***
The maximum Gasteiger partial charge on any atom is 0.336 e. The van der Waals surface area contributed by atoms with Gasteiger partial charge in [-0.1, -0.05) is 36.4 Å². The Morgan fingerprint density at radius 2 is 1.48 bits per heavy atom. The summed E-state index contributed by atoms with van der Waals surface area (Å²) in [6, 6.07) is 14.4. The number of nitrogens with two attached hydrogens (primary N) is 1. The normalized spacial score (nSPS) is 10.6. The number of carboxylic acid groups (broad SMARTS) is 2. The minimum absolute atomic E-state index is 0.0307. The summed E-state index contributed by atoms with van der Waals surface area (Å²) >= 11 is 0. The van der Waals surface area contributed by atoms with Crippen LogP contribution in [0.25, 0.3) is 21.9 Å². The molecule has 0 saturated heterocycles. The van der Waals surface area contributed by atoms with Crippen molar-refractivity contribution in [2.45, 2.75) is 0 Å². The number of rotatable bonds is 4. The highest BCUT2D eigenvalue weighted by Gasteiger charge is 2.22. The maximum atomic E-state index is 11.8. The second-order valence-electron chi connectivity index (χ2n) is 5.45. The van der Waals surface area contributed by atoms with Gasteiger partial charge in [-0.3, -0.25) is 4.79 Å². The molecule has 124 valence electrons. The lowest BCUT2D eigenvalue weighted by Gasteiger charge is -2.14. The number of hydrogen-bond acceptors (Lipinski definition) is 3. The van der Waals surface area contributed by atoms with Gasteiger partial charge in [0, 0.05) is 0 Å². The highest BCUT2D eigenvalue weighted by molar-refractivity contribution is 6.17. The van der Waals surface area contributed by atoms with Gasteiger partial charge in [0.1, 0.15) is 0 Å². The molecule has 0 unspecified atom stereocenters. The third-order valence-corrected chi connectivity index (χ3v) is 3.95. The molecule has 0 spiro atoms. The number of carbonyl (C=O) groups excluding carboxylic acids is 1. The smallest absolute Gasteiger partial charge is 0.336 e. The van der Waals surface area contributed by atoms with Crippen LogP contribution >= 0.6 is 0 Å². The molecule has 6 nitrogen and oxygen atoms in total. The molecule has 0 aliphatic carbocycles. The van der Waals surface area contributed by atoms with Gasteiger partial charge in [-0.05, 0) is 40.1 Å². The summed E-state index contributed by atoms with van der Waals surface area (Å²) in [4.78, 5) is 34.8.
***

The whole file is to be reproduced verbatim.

The maximum Gasteiger partial charge on any atom is 0.336 e. The van der Waals surface area contributed by atoms with Gasteiger partial charge in [-0.1, -0.05) is 36.4 Å². The Morgan fingerprint density at radius 2 is 1.48 bits per heavy atom. The summed E-state index contributed by atoms with van der Waals surface area (Å²) in [6, 6.07) is 14.4. The number of nitrogens with two attached hydrogens (primary N) is 1. The normalized spacial score (nSPS) is 10.6. The number of carboxylic acid groups (broad SMARTS) is 2. The minimum absolute atomic E-state index is 0.0307. The summed E-state index contributed by atoms with van der Waals surface area (Å²) >= 11 is 0. The van der Waals surface area contributed by atoms with Crippen LogP contribution in [0.25, 0.3) is 21.9 Å². The molecule has 0 saturated heterocycles. The van der Waals surface area contributed by atoms with Crippen molar-refractivity contribution in [2.45, 2.75) is 0 Å². The number of rotatable bonds is 4. The highest BCUT2D eigenvalue weighted by Gasteiger charge is 2.22. The maximum atomic E-state index is 11.8. The second-order valence-electron chi connectivity index (χ2n) is 5.45. The van der Waals surface area contributed by atoms with Gasteiger partial charge in [-0.3, -0.25) is 4.79 Å². The molecule has 124 valence electrons. The lowest BCUT2D eigenvalue weighted by Gasteiger charge is -2.14. The number of hydrogen-bond acceptors (Lipinski definition) is 3. The van der Waals surface area contributed by atoms with Gasteiger partial charge in [0, 0.05) is 0 Å². The highest BCUT2D eigenvalue weighted by molar-refractivity contribution is 6.17. The van der Waals surface area contributed by atoms with Gasteiger partial charge in [0.1, 0.15) is 0 Å². The molecule has 0 unspecified atom stereocenters. The third-order valence-corrected chi connectivity index (χ3v) is 3.95. The molecule has 0 spiro atoms. The number of carbonyl (C=O) groups excluding carboxylic acids is 1. The smallest absolute Gasteiger partial charge is 0.336 e. The van der Waals surface area contributed by atoms with Crippen LogP contribution >= 0.6 is 0 Å². The molecule has 6 nitrogen and oxygen atoms in total. The molecule has 0 aliphatic carbocycles. The van der Waals surface area contributed by atoms with Gasteiger partial charge in [-0.05, 0) is 40.1 Å². The summed E-state index contributed by atoms with van der Waals surface area (Å²) in [4.78, 5) is 34.8.